State investigating man who lives among wild bears

Alaska authorities are moving to put Bear Haven out of business

Posted: Monday, November 17, 2008

ANCHORAGE - Just beyond the freezing waters of the Susitna River 40 miles north of Anchorage, Bear Haven is already cloaked in the white silence of the long Alaska winter.

Gone back to their dens in the wild are the two dozens bears that visited Charlie Vandergaw's Yentna River homestead over the summer. Off to their studios across the ocean are the filmmakers who came to document the life of the retired Anchorage school teacher who has for decades chosen to spend his summers cohabitating with wild bears.

Long unhappy with Vandergaw's intimate relationship with wild Alaska bears, state authorities are moving to put Bear Haven out of business. Vandergaw has already been cited for feeding bears, but the charges levied against him next could go much farther.

"An investigation is ongoing," said Alaska assistant attorney general Andrew Peterson.

Peterson refused to reveal specifics, but the investigation appears to center around Richard Perry, an English filmmaker who was bitten in the leg by a bear while filming at Bear Haven this summer. Perry is at work on a multipart series about Vandergaw and his bears for "Animal Planet," a cable-television network.

Perry said he didn't think the bite all that significant, but it left visible teeth marks in his lower leg and required first aid. Peterson said state investigators have interviewed Perry.

Other attorneys say state prosecutors could use the attack to charge Vandergaw with reckless endangerment, a class A misdemeanor with a possible sentence of up to a year in jail, a $10,000 fine or both. State law says someone is guilty of this crime if he "recklessly engages in conduct which creates a substantial risk of serious physical injury to another person."

Vandergaw's attorney, Kevin Fitzgerald, said he has been given no hint of what action the state might take against his client. Vandergaw has offered to cooperate with the investigation, Fitzgerald said. He does not want to make trouble and, Fitzgerald added, "there are things here I would think the government would be well to consider."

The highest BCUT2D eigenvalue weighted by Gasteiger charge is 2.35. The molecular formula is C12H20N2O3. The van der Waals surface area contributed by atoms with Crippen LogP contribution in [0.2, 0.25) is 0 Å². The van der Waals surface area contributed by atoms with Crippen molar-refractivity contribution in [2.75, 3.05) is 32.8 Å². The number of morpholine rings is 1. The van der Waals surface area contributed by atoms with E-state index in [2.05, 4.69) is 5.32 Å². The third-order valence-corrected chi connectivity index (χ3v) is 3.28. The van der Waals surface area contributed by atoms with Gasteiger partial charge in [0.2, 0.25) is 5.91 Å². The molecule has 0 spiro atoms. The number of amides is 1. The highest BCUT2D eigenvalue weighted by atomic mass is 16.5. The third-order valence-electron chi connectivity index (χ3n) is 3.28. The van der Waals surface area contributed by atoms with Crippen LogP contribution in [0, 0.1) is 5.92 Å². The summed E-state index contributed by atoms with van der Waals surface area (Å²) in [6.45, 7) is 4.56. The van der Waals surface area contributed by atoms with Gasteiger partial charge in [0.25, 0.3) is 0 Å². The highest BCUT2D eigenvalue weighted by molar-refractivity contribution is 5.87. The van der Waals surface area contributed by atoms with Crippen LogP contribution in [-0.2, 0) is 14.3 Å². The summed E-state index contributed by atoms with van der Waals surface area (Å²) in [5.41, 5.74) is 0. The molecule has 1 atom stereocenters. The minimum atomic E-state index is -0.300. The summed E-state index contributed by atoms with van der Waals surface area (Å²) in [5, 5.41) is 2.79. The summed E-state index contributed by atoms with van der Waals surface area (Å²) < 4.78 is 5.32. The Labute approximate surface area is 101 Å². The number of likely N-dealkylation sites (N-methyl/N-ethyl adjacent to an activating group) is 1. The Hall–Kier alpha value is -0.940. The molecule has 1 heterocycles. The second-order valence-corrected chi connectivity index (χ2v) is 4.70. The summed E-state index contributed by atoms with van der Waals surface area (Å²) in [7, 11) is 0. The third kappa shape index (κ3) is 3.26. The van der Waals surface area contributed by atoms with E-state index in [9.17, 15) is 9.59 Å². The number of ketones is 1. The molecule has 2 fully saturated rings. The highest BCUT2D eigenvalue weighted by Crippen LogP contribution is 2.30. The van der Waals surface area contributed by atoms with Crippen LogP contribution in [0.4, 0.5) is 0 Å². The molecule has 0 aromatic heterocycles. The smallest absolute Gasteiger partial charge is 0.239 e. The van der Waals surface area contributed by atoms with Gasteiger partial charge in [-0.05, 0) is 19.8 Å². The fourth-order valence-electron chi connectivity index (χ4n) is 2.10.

Vandergaw, 70, did not return phone calls.

This summer Perry from "Animal Planet" and Australian TV's "60 Minutes" were at Bear Haven. The latter just happened to be there when Perry was bitten and subsequently posted a story and photographs of the bite on its Web site.

Aussie reporter Liam Bartlett also solicited a confession from Vandergaw about the dangers unique to his homestead.

"I've been slapped. I've been knocked unconscious. I've been T-boned by large bears and knocked to the ground and had a hard time getting up," Vandergaw told the reporter. "I've been thrown to the ground by bears, but it was in no way that any of those was an all-out attack. I guarantee I wouldn't be sitting here today if a bear had given me an all-out attack."

Alaska Department of Fish and Game officials have long lobbied to have Bear Haven shut down not only for the danger posed to Vandergaw and the visitors he invites there, but because of the bad example set.

"It's really problematic," said Anchorage area biologist Rick Sinnott. "Breaking the law is bad enough, but that fact he's gone international with it. ... and advocated it. ... that's really a bad message to get across to people."

In an interview with a Daily News reporter at Bear Haven in the summer of 2006, Vandergaw said he believes bears are mainly misunderstood. Though he admits those that visit his homestead are wild and potentially dangerous, he also sometimes slips into using the word "friend" when referring to them.

Vandergaw argues that he's just an old man living with some unorthodox friends far from anyone and hurting no one. He dismisses the idea that his bears - which not only are fed and conditioned to tolerate humans but in some cases trained to enter buildings - are any threat.

Vandergaw admitted to the Daily News that he is addicted to the bears. He told Australian television audiences he'd keep doing what he's doing even if it became deadly dangerous.

"Well, what do you want me to do?" he asked. "Say I want to die wearing a diaper in a nursing home? If I'm capable of having wonderful, exciting, happy days creating this place and playing with these bears, who's the winner? Am I like some sorry sucker who happened to work until he's 70 in an office. Is that living? No, I beg to differ with you; that's existing. I live out here. Every day is wonderful out here."



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